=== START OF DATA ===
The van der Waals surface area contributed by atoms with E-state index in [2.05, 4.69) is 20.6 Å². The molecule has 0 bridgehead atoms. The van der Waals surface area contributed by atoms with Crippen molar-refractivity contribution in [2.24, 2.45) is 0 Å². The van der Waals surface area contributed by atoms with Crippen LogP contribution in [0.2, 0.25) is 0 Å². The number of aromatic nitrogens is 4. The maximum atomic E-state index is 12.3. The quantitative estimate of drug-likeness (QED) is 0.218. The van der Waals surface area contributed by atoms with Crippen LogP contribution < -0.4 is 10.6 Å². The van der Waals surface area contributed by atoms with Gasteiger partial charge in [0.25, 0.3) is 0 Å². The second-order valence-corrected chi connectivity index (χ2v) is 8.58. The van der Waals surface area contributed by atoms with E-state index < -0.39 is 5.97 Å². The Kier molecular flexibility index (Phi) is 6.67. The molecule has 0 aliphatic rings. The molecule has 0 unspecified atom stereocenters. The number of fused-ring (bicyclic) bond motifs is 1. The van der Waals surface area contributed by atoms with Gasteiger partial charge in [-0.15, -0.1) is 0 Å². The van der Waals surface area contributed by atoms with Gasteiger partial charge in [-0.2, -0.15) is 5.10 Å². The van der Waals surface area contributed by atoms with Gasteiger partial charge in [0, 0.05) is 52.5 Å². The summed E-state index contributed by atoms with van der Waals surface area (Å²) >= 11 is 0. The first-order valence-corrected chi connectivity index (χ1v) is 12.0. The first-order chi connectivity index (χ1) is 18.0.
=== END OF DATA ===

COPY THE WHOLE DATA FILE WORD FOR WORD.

The van der Waals surface area contributed by atoms with E-state index in [2.05, 4.69) is 20.6 Å². The molecule has 0 bridgehead atoms. The van der Waals surface area contributed by atoms with Crippen molar-refractivity contribution in [2.24, 2.45) is 0 Å². The van der Waals surface area contributed by atoms with Crippen LogP contribution in [0.2, 0.25) is 0 Å². The number of aromatic nitrogens is 4. The maximum atomic E-state index is 12.3. The quantitative estimate of drug-likeness (QED) is 0.218. The van der Waals surface area contributed by atoms with Crippen LogP contribution < -0.4 is 10.6 Å². The van der Waals surface area contributed by atoms with Gasteiger partial charge in [0.25, 0.3) is 0 Å². The second-order valence-corrected chi connectivity index (χ2v) is 8.58. The van der Waals surface area contributed by atoms with E-state index < -0.39 is 5.97 Å². The Kier molecular flexibility index (Phi) is 6.67. The molecule has 0 aliphatic rings. The molecule has 0 unspecified atom stereocenters. The number of fused-ring (bicyclic) bond motifs is 1. The van der Waals surface area contributed by atoms with Gasteiger partial charge in [-0.15, -0.1) is 0 Å². The van der Waals surface area contributed by atoms with Gasteiger partial charge in [-0.2, -0.15) is 5.10 Å². The van der Waals surface area contributed by atoms with Gasteiger partial charge in [0, 0.05) is 52.5 Å². The summed E-state index contributed by atoms with van der Waals surface area (Å²) >= 11 is 0. The first-order valence-corrected chi connectivity index (χ1v) is 12.0. The first-order chi connectivity index (χ1) is 18.0.